San Francisco rail network held to ransom in malware hack
Commuters were temporarily able to ride for free on the city's transport links
San Francisco's transport agency has been hit by a malware hack, which temporarily allowed commuters to travel for free on the network.
The malware targeted computer systems across the city's transport network, disabling them with a message that read: "You Hacked, ALL Data Encrypted. Contact For Key(email@example.com)ID:681 ,Enter".
The hackers have issued a ransom demand of 100 Bitcoin, which equates to around $70,000 (56,000), for the return of full access to the system. As a precaution, all ticket machines were turned off during the investigation, according to officials.
Over 2,000 computers belonging to the Municipal Transport Agency (SFMTA), around 25% of the entire network, were infected by the malware, according to San Francisco news site Hoodline. The severity of the attack is still unclear, although the hackers have released documents pointing to essential internal functions including payrolls, email and database servers, and personal computer files of hundreds of employees.
"The incident remains under investigation, so it wouldn't be appropriate to provide any additional details at this point," said agency spokesperson Paul Rose. "At this point, there are not any indications of any impacts to customers."
As the system was unable to process payments, customers were able to ride for free.
The hackers used the HDDCryptor ransomware, also known as 'Mamba', to hijack the Windows OS on the network, encrypting hard drives and locking employees out.
Operating under the pseudonym 'Andy Soalis', often used in HDDCryptor ransom attacks, the hackers gave the agency "one more day" to transfer funds into a provided Bitcoin wallet.
"The SF Muni breach reinforces the repeated concerns many cyber security professionals have over internet-connected systems and the IoT as a whole," said Javvad Malik, security advocate at AlienVault. "Whenever systems are wholly digitised and made accessible publicly, there is a risk that hackers will try to gain access."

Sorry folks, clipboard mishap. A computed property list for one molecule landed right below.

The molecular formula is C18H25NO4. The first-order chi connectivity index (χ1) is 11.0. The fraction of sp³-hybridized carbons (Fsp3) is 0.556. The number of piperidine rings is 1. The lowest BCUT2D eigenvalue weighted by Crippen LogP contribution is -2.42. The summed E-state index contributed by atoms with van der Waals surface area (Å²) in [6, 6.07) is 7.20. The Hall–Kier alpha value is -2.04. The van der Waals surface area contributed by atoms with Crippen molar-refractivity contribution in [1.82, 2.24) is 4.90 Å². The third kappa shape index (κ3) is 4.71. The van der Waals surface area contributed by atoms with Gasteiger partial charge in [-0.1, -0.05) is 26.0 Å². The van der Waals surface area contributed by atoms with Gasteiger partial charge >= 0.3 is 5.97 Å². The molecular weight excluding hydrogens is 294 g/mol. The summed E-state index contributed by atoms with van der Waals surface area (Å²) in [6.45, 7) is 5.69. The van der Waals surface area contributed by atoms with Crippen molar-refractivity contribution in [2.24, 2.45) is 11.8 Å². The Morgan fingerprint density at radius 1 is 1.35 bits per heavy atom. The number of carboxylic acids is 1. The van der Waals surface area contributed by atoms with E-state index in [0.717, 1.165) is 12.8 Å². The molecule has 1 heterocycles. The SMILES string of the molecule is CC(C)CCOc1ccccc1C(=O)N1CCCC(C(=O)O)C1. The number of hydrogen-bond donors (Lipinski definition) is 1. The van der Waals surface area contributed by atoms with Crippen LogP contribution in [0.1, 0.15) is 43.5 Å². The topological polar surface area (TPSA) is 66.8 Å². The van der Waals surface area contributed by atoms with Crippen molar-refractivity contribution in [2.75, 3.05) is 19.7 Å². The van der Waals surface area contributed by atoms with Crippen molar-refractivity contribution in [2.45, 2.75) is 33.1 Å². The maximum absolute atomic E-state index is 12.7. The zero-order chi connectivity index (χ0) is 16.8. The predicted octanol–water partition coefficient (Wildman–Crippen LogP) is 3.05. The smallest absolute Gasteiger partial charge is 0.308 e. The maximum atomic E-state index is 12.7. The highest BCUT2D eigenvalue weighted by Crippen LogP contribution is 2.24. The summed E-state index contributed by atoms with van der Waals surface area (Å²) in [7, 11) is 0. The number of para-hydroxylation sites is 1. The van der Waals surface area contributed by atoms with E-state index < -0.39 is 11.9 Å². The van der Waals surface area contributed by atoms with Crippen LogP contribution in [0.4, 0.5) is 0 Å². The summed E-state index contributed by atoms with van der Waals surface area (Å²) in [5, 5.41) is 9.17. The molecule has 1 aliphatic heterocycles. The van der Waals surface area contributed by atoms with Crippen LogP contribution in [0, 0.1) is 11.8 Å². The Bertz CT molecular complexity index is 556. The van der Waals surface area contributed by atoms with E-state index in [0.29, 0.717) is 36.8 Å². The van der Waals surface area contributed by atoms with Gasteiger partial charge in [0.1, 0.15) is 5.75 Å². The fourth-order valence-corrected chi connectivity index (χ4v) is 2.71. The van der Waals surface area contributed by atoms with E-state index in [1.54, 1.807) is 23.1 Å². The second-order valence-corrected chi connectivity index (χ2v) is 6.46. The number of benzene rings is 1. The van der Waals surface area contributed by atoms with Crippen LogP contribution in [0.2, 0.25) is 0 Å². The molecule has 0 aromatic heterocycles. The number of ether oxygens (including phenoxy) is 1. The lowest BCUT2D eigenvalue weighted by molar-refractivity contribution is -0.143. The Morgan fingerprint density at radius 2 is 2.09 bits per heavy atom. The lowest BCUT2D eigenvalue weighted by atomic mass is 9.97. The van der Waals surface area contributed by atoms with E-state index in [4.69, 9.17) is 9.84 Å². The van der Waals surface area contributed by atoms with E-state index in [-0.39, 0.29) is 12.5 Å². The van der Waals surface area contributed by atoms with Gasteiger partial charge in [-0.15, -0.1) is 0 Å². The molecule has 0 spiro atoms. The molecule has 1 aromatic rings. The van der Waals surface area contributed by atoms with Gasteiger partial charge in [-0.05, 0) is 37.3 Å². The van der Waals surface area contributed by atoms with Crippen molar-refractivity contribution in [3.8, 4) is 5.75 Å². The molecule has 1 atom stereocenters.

"Segregating critical systems from public systems is of utmost importance. This also includes physical segregation, so as not to have access ports or systems in publicly accessible places," added Malik.
The Municipal Transport Agency could still avoid paying the ransom, as the system does have backups that appear to have avoided infection. However, disruption is still likely to affect employees, as one anonymous SFMTA source speaking to KPIX 5 claims: "workers are not sure if they will get paid this week".
ESET security specialist Mark James believes that although the result has been free travel, users should be concerned that transport services have failed to keep data secure.
"If the systems are infected with ransomware, then access to other systems where credit card data may be stored could also be at risk, not to mention the regular data that people often overlook, such as names, addresses, DoB, security questions and answers. All or any of this may be used at a later date to obtain more data or attempted identity theft," added James.
Fare machines are now back up after the outage, however, the agency has so far remained quiet about how they managed to restore access, or if the malware is still in control of parts of the network.